Gates Apiary Project

Gates Apiary Project - Bee

We have been working on our own apiary, or beehives project, in order to help support these invaluable pollinating insects and the crucial role they play in our ecosystem. In time, we hope to produce a small amount of Gates Honey, made by our own bees, using pollen from flowers right here in the garden centre. Read on to discover why this exciting project is so important, and the story that led to our plans coming together.

Why do we need bees?

More than 75% of global crops benefit from animal pollination in production, yield and quality, and globally nearly 90% of wild flowering plant species depend on animal pollination.

Flowering plants need pollinators such as bees to transfer pollen for successful reproduction and these plants are critical in the functioning of ecosystems. They provide food, form habitats, and play a key role in supporting food production, habitats, and natural resources.

But us humans are a threat to pollinators โ€“ their abundance, diversity and health. In recent decades, climate change has altered the activities of some wild pollinator species and humans have altered the natural landscape and changed land use, reducing the pollinator’s habitat. At the same time environmental pollution has reduced pollinator’s food and nesting resources.

Over the last five decades, the volume of pollinator-dependent crops including fruit and vegetables, has increased threefold, so we’re now more dependent on pollination than ever before.

Introducing Bees to Gates

At Gates we’re passionate about our local environment and Gates Farming manages a continuous programme of environmental improvement, planting over 80,000 indigenous trees on our land and creating over 15km of native hedgerows, providing vital habitats for mammals, birds, and insects.

Ground source heat pumps provide 50% of our year-round heating. A massive 110 kVA solar panel system is fitted to our south-facing rooftops, supplying electricity for our ground source heating system and air conditioning units. The 4km of underground pipework provides over 50% of our year-round heating.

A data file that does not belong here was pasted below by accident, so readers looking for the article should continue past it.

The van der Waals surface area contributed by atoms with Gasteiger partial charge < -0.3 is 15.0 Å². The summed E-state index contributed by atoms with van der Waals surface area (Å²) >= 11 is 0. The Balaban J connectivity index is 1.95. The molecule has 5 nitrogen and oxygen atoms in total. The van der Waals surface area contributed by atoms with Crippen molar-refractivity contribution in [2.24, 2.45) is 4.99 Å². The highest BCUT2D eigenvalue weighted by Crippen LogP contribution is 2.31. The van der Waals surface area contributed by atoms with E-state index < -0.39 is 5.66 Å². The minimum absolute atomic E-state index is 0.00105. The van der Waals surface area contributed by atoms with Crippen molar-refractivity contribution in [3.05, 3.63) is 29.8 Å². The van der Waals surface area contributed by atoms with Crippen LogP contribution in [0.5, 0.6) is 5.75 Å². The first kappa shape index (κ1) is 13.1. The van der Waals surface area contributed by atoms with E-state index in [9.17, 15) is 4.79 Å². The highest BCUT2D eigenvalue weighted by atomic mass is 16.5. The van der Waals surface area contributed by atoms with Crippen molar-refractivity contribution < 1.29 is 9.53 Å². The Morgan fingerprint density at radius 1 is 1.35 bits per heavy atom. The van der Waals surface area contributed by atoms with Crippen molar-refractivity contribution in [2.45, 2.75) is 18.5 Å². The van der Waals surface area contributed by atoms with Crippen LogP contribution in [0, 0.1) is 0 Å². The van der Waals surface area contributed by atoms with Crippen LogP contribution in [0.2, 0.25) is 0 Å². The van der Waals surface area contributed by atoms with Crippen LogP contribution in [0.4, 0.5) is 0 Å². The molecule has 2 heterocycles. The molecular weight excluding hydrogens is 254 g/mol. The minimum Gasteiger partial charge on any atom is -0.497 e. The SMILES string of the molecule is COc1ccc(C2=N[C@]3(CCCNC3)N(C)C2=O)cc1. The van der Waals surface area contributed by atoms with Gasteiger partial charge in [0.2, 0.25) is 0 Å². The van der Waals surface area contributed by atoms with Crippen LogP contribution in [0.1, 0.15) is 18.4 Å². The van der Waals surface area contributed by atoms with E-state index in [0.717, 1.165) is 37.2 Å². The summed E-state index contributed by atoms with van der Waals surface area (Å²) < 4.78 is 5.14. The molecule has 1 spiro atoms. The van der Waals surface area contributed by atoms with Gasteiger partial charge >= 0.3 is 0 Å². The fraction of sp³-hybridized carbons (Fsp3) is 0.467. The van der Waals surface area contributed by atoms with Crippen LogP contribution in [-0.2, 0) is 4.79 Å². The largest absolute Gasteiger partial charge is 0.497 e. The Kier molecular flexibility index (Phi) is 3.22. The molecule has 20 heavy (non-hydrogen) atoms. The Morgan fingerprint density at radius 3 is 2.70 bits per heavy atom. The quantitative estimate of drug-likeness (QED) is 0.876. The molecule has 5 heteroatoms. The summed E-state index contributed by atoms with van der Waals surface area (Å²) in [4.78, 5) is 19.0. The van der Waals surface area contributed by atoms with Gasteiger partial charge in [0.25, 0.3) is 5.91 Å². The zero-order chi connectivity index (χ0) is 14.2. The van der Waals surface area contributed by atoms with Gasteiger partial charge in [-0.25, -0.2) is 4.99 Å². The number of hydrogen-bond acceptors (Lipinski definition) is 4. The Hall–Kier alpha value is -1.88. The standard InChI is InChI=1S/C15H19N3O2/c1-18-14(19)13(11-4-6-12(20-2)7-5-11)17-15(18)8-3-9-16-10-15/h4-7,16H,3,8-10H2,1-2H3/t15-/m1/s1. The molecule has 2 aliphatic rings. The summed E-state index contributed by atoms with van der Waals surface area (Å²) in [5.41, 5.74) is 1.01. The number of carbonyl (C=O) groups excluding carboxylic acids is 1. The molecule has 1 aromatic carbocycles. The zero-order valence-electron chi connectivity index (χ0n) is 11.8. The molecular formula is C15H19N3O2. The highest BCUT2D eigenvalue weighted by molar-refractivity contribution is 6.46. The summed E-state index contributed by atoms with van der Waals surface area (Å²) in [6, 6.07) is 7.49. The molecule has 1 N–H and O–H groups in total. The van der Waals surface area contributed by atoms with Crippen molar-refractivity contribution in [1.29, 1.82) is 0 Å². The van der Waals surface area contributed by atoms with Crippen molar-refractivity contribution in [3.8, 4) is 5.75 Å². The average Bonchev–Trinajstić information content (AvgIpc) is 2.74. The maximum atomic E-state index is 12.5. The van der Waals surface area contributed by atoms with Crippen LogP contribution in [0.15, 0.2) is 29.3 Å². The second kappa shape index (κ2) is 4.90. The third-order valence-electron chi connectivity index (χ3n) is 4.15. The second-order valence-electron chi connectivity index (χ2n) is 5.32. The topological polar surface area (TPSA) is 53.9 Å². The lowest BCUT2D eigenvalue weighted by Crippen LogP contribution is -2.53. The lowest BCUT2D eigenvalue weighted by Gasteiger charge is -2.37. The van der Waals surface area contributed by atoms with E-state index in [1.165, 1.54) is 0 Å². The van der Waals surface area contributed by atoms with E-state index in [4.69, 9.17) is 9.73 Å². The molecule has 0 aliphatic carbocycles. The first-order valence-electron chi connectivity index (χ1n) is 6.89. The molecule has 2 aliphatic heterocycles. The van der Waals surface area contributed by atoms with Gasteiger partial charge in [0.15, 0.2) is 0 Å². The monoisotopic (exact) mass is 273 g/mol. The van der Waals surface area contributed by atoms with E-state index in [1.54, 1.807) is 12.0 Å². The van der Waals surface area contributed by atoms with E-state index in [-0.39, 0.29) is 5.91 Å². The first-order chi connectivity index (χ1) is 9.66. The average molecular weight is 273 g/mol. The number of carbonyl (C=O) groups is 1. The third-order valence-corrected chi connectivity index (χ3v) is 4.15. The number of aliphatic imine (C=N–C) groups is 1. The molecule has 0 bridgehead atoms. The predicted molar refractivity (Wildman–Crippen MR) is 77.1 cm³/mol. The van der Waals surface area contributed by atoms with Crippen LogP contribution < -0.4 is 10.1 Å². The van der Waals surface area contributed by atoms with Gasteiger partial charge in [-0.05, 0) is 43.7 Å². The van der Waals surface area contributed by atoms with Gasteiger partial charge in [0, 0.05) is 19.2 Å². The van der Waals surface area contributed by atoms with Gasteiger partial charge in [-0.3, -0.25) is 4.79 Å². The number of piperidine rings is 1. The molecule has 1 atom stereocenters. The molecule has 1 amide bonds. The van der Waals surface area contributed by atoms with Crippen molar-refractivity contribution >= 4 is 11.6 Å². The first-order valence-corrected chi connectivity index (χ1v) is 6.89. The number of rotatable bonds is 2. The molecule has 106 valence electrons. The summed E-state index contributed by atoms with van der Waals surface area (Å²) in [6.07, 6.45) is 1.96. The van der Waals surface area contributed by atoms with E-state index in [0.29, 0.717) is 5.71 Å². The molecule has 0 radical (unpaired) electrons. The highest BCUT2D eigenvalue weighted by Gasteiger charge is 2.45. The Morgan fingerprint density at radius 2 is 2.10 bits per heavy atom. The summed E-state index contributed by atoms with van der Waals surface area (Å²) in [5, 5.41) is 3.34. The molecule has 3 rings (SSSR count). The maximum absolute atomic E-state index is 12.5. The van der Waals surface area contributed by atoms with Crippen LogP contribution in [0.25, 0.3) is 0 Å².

Rainwater from our rooftops is harvested into a huge underground storage tank, for re-use watering in our plant nursery and on our farm. Surface water drainage is also collected into three large balancing ponds, thereby creating a 5-acre wetland environment supporting many species of wildlife.

It therefore makes lots of sense to further improve our impact on this land by introducing an apiary, and so an approach was made to the Leicestershire & Rutland Bee Keeping Association, to find a beekeeper with an established apiary they wished to move.

As luck would have it, we were approached by an experienced beekeeper based in Leicester who had has 20 hives and was looking to relocate the hives from their current location, a small back yard and a friend’s field which lacked flowering plants for pollination.

Gates Apiary Project - woodland ready for apiary

We agreed that the woodland copse next to the pond field, facing the restaurant terrace, is an ideal location for hives:

  • The hedging and trees provide shelter from the wind.
  • The lakes provide water.
  • The outdoor plant area of the Garden Centre is close by and features a range of flowering plants.

Success!

On the 7th May 2024, late at night whilst the bees slept, a Gates vehicle travelled carefully across Leicestershire with its precious cargo and the hives were re-located into their new home amongst the trees.

Gates Apiary Project Hives in location 2
Gates Apiary Project Hives in location 1
Gates Apiary Project -hive with bees

What next…

The aim is to cultivate and care for the bees who will increase in number, growing the number of hives ultimately to 40. When conditions allow, weโ€™ll harvest the honey to be sold in Gates Farm Shop under Gates exclusive branding. The volume of honey produced is, yet, unknown as it is dependent upon the weather conditions and the beesโ€™ ability to collect pollen. The flavour of the honey is dependent upon the blossom found locally, the bees wonโ€™t be fed sugar water, as this makes the honey over sweet – an attribute of cheaper commercial honey. The Gates honey will have a unique flavour reflecting this location.

Gates Apiary Project - Leicestershire and Rutland Beekeepers Association logo

Want to learn moreโ€ฆ

We are very excited about the Gates Apiary Project and are looking forward to the next chapter in the story. If you are considering keeping bees yourself, or are enchanted by these wonderful creatures and want to learn more about them, then our informal 90-minute session; featuring a talk from and Q&A with Mike Petty, Trustee of the LRBKA; is the perfect introduction to this fascinating topic.

Join us and the Leicestershire & Rutland Beekeepers Association and Learn about Bee Keeping on Saturday 22nd June. We have two workshops available, starting at 10:30am and 2pm.

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